As far back as the 1960s, animal studies showed the chemicals caused harm even months after exposure ended and industry studies showed they could migrate from paper and paperboard food packaging into food.
By the 1980s, studies showed PFAS chemicals could pose health risks under a range of circumstances, but the agency continued to approve expanded uses of the chemicals, in addition to new types of PFAS. Here is a timeline of the memos, studies, and other documents detailing at a minimum what the FDA knew about PFAS toxicity and migration into food.
December 23, 1965
FDA allows use of a type of PFAS, chromium complex of perfluoro-octane sulfonyl glycine, for use on paper and paperboard food packaging. The agency says it “is not reasonably expected to migrate.”
January 14, 1966
DuPont submits two studies to FDA on its PFAS Zonyl RP at FDA’s request. Both 90-day studies showed effects on liver weights, and the rat study showed kidney weight impacts, even months after the chemical exposure ended.
February 3, 1966
DuPont had estimated that 1,000,000 ppt of Zonyl RP could migrate from packaging into food. FDA calculates that the maximum safe level for Zonyl RP to migrate into food would likely be 100,000 ppt.
March 23, 1966
In response to FDA rejection, DuPont decides to create new migration estimates, because “additional toxicity studies would . . . be out of the question for reasons of time and money.”
June 21, 1966
DuPont submits new migration estimate to FDA of 200,000 ppt to water at 150 degrees F and no migration to water at 70 degrees F or for fatty food by applying less Zonyl RP to paper and changing its test method.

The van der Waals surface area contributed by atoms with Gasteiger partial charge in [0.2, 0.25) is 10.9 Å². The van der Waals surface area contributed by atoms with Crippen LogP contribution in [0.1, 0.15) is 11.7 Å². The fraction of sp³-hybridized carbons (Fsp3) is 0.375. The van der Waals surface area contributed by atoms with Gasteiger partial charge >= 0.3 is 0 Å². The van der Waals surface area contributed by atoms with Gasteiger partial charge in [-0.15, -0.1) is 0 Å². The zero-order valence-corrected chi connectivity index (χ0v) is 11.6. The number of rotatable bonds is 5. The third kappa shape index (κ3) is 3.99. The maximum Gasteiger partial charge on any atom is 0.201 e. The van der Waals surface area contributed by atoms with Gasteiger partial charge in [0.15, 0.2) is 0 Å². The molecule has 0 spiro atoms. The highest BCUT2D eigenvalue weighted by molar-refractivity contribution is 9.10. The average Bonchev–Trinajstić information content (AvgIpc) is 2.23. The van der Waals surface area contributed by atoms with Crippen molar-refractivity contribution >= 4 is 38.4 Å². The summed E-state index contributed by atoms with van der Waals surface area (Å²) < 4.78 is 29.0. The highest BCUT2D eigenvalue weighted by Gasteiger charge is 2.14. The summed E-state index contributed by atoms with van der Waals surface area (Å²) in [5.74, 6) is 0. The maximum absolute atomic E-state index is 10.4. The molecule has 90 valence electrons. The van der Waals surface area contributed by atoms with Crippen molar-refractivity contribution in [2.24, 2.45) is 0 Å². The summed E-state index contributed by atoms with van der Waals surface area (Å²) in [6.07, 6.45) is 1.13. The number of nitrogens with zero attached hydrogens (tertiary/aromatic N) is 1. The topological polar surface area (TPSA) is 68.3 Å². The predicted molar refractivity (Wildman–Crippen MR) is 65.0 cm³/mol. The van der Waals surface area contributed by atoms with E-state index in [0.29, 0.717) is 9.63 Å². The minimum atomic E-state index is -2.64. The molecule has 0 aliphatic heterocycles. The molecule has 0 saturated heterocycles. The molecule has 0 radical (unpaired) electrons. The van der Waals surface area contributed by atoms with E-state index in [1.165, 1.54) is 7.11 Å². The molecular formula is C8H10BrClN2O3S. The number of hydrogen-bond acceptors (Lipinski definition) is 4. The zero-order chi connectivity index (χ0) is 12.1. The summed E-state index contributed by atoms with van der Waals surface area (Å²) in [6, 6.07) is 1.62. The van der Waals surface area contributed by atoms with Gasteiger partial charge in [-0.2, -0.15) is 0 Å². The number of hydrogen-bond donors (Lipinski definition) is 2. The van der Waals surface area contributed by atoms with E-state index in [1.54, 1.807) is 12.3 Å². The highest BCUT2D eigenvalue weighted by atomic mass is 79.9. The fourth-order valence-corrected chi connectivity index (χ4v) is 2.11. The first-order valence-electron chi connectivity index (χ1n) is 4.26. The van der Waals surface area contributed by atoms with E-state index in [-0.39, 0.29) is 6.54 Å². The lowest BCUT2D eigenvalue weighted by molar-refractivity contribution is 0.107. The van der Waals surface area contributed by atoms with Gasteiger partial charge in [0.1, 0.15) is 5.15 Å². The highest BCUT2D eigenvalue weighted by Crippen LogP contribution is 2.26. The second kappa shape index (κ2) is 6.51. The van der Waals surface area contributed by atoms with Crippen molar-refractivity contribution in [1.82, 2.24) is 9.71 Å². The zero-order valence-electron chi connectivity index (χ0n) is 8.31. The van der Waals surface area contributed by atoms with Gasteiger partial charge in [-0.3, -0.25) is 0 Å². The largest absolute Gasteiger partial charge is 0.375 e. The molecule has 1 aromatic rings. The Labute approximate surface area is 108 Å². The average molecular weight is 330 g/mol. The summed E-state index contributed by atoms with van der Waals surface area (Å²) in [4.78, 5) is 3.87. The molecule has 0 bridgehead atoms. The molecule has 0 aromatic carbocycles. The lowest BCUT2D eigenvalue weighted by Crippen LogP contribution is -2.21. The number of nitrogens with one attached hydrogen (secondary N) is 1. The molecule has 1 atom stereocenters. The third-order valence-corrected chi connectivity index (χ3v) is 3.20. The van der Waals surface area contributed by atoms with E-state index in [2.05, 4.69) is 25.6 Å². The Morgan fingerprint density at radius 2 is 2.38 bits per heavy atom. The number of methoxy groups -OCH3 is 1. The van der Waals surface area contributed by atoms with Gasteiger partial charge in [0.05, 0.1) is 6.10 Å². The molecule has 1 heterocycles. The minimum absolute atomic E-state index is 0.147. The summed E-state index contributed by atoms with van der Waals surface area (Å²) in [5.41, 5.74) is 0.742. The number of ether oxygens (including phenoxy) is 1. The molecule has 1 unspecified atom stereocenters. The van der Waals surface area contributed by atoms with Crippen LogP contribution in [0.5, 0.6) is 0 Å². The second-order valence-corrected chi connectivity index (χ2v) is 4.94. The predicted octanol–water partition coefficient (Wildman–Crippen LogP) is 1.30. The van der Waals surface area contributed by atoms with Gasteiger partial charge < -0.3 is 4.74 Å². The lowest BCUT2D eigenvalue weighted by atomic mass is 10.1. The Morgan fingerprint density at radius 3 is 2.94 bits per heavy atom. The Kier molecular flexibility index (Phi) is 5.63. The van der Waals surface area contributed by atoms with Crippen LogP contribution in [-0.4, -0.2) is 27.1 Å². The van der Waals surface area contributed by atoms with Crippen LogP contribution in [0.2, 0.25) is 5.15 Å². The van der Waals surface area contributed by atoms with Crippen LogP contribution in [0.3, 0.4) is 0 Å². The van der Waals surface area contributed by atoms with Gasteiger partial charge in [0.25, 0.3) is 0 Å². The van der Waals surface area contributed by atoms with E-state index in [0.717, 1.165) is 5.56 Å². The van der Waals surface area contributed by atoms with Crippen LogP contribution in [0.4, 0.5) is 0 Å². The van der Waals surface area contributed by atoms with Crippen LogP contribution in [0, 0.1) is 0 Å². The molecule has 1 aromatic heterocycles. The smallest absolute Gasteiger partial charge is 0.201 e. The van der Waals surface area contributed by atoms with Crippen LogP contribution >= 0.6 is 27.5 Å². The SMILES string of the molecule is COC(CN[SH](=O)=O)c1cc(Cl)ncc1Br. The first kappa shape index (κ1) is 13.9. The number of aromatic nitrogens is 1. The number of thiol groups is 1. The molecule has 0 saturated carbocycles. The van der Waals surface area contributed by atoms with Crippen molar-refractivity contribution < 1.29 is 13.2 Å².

July 20-21, 1966
FDA determines Zonyl RP is safe at migration levels of 200,000 ppt but requests additional information from DuPont to confirm migration data.
September 27, 1968
FDA approves a 3M petition to use a type of PFAS, ammonium bis(N-ethyl -2-perfluoroalkylsulfonamido ethyl) phosphates, in food packaging.
August 4, 1969
FDA evaluates a 3M petition to expand uses of its approved PFAS in food packaging and finds the additional uses would increase the amount in the daily diet by 25 percent. FDA recommends approving the petition.
August 28, 1970
FDA permits 3M petition to expand PFAS uses in food packaging to include fried foods, bakery products, and hot dry fatty foods. FDA estimates that as much as 2,200,000 ppt of 3M’s PFAS could migrate to food that is more liquid and 4,400,000 ppt could migrate to fatty foods.
October 6, 1970
FDA evaluates a DuPont request to expand uses for Zonyl RP and finds migration could be as high as 510,000 ppt for foods more similar to liquid.
December 8, 1971
After rejecting DuPont’s petition to expand uses of Zonyl RP at the end of 1970, FDA evaluates the company’s resubmitted migration tests for Zonyl RP and recalculates maximum migration as 70,000 ppt for fatty food and 90,000 ppt for liquid food. FDA concludes expanded uses are safe.
February 10, 1983